Remember in 1984 how Springsteen was everywhere? “Born in the USA” mania was upon us and “Dancing in the Dark” was being played every 7 seconds on the radio, propelled even more by MTV, who played that ridiculous Courtney Cox video every 8 seconds. “Dancing in the Dark” reached number 2 on the charts. It couldn’t dislodge “When Doves Cry”, a song that crystallized what every artist in the 80s was trying to do, and doing it all in 4 minutes. Prince was a badass. “Purple Rain” the record made him a celebrity. “Purple Rain” the film made him a star.

He was also a colossal fucking weirdo of course, but that’s allowed in rock and roll. Encouraged actually. Nobody normal changes the world.

“Sign ‘O the Times” might be my favorite Prince record. A sprawling double album that was impossible to pin down….normal people do not make music like this. He was inventing stuff on the fly and then moving on, sometimes in the same track. This music inspired my favorite record review of all time, when Robert Christgau of the Village Voice called it “Merely the most gifted pop musician of his generation proving what a motherfucker he is for two discs start to finish…”

And thinking on it….if ever anybody ever topped the Beatles in pop song-craft, it was Prince with “Raspberry Beret”. Argue this with me at your own peril.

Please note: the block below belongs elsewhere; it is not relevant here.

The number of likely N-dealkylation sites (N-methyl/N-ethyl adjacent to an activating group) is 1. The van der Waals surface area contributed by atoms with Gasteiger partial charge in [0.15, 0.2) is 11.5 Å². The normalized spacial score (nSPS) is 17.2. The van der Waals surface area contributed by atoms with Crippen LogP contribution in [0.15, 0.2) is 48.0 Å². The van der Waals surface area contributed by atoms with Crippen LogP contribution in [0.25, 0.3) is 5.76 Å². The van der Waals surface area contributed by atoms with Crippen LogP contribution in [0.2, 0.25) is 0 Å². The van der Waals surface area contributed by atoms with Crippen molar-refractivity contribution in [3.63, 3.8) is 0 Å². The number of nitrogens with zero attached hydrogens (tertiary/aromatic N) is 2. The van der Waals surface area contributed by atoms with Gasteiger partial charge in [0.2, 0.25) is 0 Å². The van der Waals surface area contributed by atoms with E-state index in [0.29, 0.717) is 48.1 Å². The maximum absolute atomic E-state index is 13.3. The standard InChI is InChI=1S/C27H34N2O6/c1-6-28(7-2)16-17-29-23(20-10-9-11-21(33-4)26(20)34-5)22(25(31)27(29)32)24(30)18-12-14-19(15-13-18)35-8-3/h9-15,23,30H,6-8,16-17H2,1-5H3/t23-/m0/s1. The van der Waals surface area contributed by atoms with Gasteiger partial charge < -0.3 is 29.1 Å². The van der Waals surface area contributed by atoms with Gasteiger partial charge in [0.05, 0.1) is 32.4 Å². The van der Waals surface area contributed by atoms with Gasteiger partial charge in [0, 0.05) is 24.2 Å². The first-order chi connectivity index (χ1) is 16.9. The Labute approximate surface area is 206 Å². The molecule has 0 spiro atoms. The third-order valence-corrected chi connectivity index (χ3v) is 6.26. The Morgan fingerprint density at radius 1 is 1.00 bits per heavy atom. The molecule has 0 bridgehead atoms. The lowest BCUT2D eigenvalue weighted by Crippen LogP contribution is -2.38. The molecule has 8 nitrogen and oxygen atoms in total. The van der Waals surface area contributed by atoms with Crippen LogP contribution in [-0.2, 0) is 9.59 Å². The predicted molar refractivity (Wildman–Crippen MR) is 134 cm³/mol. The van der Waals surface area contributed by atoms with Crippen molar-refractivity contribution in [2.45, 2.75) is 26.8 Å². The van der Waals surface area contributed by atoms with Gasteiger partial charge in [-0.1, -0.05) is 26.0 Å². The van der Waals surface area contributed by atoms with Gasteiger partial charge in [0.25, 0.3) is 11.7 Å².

Last night 6 of us formed an impromptu “Revolution” and got up on a stage in a bar and sang “Purple Rain”. The song is devastating and deserves better than was gave it, but I make no apologies because that’s exactly 6 musicians in a bar should have been doing last night.

Prince could always fascinate us. Even as he fell off the cultural radar….fighting the good fight against thieves and record labels (but I repeat myself), he’d pop up like a whack-a-mole with some one-off gig or Saturday Night Live appearance wearing 3-eyed sunglasses, or with some strangely distributed music in his pocket, following his muse wherever it took him. He made music constantly, and probably only released half of it. Rumors of thousands of unreleased tracks behind bank-vault thick doors at Paisley Park abound. So expect some unseemly money grabs in the future. A few nights back Prince performed a solo piano show in Atlanta. By all accounts it was absolutely transcendent. The man needed music like the rest of us need air. But music didn’t kill him, so don’t think that way. Music kept him alive.

But for now….I just feel gutted. Because Prince isn’t supposed to die. Our nation is diminished. But we were stone lucky the have him. And now he belongs to the ages.

I like to think of “the ages” as being a place similar to my childhood basement, with a killer stereo and an unlimited collection of our favorite records. And people rocking back and forth saying, “you ever heard of this guy?”

“Everybody shut up / and listen to the band
shut up already / damn”


In a bit..


Categories: Uncategorized
  1. April 22, 2016 at 2:24 pm

    Moving tribute, Tom. Grateful you wrote and shared it.

  2. jimbob
    April 25, 2016 at 10:24 am

    I saw him live